Showing out of competition at the Venice Film Festival, Joe Dante’s zom-com Burying the Ex (2014) is an unfunny undead comedy that in harking back to the days of the classic B-movie would be flattered to be classified as an E-movie. Max (Star Trek’s Anton Yelchin) lives with his beautiful but irritating girlfriend Evelyn (Twilight’s Ashley Greene). He works in the Bloody Mary Costume Shop while she’s a blogger on environment issues and a vegan – the villains du jour of this year’s festival following Hungry Hearts. Max’s brother Travis (Oliver Cooper) (correction half- brother, and that counts for a running gag) occasionally comes round – one of those less convincing lotharios – and gets the lion’s share of the laughs.
Max finally summons the nerve to split with Evelyn, but when she’s killed in a traffic accident some careless wishing involving a demonic genie doll (what’s wrong with a monkey’s paw) goes wrong in an altogether hellish way. Burying the Ex’s plot is slight, the action tedious and the effects are poor. The splatter doesn’t splatter enough and everything has the feel of an ineptly made Disney movie mixed with Farrelly brothers off-cuts. A relationship between Max and Olivia (Alexandra Daddario, last seen in HBO’s True Detective), a girl from an ice-cream parlour with a fondness for horror puns, is lingered over as if we’re supposed to care. At Max’s shop old videos play of horror movies starring Christopher Lee and Vincent Price, and at one point Max and Olivia go for a date to see Night of the Living Dead at the cemetery.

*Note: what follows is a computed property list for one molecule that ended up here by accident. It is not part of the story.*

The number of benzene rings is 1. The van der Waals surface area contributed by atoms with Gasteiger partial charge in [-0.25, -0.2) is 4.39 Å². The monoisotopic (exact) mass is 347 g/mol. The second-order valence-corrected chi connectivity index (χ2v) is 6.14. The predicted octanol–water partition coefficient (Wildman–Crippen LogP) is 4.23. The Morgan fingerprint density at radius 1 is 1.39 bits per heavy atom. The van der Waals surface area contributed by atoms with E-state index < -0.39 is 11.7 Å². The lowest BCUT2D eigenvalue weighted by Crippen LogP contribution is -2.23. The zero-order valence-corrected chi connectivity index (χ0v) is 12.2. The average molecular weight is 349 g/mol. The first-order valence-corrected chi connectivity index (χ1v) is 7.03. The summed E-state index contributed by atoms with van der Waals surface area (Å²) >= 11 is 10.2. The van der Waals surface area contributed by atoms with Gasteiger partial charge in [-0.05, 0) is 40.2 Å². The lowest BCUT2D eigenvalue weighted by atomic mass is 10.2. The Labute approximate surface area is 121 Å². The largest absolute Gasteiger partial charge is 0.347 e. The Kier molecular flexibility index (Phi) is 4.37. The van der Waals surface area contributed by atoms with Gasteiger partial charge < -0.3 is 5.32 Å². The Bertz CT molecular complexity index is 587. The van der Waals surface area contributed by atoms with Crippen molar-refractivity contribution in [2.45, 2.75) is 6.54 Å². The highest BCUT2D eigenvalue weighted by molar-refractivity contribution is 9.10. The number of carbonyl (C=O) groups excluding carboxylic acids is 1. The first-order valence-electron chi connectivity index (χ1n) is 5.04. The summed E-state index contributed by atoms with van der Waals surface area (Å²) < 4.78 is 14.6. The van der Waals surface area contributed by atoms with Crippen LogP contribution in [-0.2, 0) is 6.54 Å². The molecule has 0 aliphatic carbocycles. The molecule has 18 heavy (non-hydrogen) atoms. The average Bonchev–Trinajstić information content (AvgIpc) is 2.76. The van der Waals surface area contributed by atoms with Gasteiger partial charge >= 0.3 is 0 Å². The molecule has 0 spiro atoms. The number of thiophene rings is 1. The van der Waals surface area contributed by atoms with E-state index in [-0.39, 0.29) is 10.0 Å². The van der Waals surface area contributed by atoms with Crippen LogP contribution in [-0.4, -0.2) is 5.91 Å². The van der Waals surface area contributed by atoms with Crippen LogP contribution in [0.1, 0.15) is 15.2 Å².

Dante’s inner geek is supposed to align his latest film with the greats, but there’s nothing interesting, inventive or new here to add to the zombie genre – and this is the man who brought us the wonderful Masters of Horror episode Homecoming. It isn’t witty enough to be a parody or engaging enough to stand on its own, while spying much better films in the background just makes the audience more aware of the gaping chasm between those vintage thrills and this tedious postmodern whimsy. As with Warm Bodies (2013), loud indie rock signals a knowing coolness without ever earning it, as does Max’s punchable scootering around LA. The cheapness of the film also means that we spend an inordinate amount of time in two or three interiors, including Max’s flat, the shop and the ice-cream parlour. From its tired, punning title to its nonsensical conclusion, Burying the Ex is one of those films that aims lazily at the ‘so bad it’s good’ slot, but laps itself and ends up settling for straightforward ‘bad’.
The 71st Venice Film Festival takes place from 27 August to 6 September 2014. For more coverage, follow this link.